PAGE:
• 15 days for nominations. Endorsements should be given during this period, but a couple of days of delay are allowed in case of late nominations (just to avoid that some candidate posts his nomination at 23:59 and no one of the chapter is online to post the endorsement. This shouldn't happen anyway, but we shouldn't exclude someone for this)
  • (at least?) 30 days of discussion, scheduled in such a way that the Wikimedia Conference is in this period.
  • 15 days for voting.
- Laurentius (talk) 18:05, 17 January 2014 (UTC)Reply
I'm fine with shortening the voting period to 15 days if all the chapters that want to vote can do so in that time. Part of why I opted for a longer voting period while drafting this was because I wanted to give each chapter the opportunity to discuss the candidates and make a decision, including an opportunity for discussion during the Wikimedia Conference in April. Whether it's a 30 day discussion page followed by a 15 day voting period, or a 45 day voting period where discussion is allowed, it makes no difference to me. The idea of the "finalization" period is that there is some gap time between submitting nominations and letting the voting begin. You mention that there should be a couple of days of delay in case nominations are submitted late in the period; that's what the finalization period allows. I think endorsements of existing nominations done during the finalization period should be fine. harej (talk) 20:36, 17 January 2014 (UTC)Reply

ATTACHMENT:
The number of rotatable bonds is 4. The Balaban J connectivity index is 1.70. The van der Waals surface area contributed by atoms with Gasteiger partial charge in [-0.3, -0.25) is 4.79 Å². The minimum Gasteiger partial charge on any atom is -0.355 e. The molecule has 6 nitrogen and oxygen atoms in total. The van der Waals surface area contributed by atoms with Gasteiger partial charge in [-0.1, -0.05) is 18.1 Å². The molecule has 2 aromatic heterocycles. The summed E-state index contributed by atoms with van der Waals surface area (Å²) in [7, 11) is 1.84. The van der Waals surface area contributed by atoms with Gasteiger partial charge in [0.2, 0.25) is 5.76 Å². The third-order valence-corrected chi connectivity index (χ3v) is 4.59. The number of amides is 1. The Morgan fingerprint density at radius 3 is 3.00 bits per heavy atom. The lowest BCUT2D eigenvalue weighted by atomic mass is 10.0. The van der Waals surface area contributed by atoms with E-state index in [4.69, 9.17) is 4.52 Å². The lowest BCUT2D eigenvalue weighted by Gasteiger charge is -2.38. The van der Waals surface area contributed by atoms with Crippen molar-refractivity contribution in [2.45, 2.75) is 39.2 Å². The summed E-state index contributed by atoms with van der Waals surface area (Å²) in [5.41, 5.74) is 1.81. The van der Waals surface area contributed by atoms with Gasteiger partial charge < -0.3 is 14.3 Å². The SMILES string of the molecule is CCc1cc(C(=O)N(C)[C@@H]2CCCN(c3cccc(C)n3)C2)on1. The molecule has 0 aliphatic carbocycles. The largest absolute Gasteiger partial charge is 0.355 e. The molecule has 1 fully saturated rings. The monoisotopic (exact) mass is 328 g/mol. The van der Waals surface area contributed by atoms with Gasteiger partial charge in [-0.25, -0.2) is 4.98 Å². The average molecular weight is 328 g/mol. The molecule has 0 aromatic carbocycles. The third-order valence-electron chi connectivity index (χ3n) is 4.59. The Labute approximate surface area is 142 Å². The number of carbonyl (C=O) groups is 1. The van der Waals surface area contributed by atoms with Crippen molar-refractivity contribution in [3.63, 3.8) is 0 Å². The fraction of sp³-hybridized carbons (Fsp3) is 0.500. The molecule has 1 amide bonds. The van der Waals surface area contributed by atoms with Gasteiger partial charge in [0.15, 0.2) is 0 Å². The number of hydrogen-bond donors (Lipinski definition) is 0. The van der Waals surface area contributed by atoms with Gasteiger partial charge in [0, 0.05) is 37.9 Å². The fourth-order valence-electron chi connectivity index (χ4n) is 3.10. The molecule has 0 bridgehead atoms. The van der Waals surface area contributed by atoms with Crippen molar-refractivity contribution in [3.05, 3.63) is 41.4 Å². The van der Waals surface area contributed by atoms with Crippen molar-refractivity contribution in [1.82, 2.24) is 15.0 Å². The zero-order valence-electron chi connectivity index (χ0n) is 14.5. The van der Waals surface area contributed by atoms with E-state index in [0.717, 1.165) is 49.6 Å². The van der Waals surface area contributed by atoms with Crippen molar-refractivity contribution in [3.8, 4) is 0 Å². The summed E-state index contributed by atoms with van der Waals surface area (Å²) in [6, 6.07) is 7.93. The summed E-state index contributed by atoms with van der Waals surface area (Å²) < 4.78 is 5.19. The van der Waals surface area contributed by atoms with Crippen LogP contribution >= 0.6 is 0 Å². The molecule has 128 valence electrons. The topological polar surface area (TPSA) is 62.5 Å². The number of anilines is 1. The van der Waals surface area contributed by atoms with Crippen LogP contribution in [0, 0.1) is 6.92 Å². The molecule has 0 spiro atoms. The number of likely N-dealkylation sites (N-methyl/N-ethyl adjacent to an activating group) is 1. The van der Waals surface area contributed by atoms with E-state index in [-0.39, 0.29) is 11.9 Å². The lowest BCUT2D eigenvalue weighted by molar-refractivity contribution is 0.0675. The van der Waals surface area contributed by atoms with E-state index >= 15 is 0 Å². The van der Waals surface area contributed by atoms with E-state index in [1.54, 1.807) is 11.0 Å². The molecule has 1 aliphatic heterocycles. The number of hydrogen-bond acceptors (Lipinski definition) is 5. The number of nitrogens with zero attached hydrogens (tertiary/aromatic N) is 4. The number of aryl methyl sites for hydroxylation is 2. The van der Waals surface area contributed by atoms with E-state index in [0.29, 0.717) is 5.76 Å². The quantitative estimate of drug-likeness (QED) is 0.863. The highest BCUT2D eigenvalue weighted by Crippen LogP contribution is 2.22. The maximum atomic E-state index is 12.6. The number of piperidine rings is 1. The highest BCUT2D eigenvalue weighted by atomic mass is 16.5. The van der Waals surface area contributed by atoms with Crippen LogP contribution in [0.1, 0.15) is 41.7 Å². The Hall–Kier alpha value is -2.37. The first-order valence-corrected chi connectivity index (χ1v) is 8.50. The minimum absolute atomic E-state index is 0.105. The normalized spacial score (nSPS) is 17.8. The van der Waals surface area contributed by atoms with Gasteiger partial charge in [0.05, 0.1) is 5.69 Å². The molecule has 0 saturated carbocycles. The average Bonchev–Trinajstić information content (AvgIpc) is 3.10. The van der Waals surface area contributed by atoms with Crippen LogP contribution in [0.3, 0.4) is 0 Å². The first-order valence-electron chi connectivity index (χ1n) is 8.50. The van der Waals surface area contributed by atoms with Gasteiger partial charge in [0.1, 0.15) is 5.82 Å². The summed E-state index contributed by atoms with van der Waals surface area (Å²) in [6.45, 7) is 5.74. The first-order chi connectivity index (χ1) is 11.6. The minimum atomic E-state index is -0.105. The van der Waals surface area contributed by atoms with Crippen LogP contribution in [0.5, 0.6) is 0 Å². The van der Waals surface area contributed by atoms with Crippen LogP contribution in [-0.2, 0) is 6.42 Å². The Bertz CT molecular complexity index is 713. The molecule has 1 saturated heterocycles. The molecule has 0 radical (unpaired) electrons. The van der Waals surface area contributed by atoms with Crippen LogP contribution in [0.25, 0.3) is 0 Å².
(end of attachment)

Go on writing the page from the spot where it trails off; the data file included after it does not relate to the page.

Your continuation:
Who casts the vote?[edit]

In section 6, it says "Each organization shall rank candidates". But it is not specified who has the authority to do this? A member of the board, the board's chair, the ED or a staff member? In my reading, this should be done by a board member, since those are usually the elected representatives of an organisation. Would you agree? --Mglaser (talk) 23:21, 16 January 2014 (UTC)Reply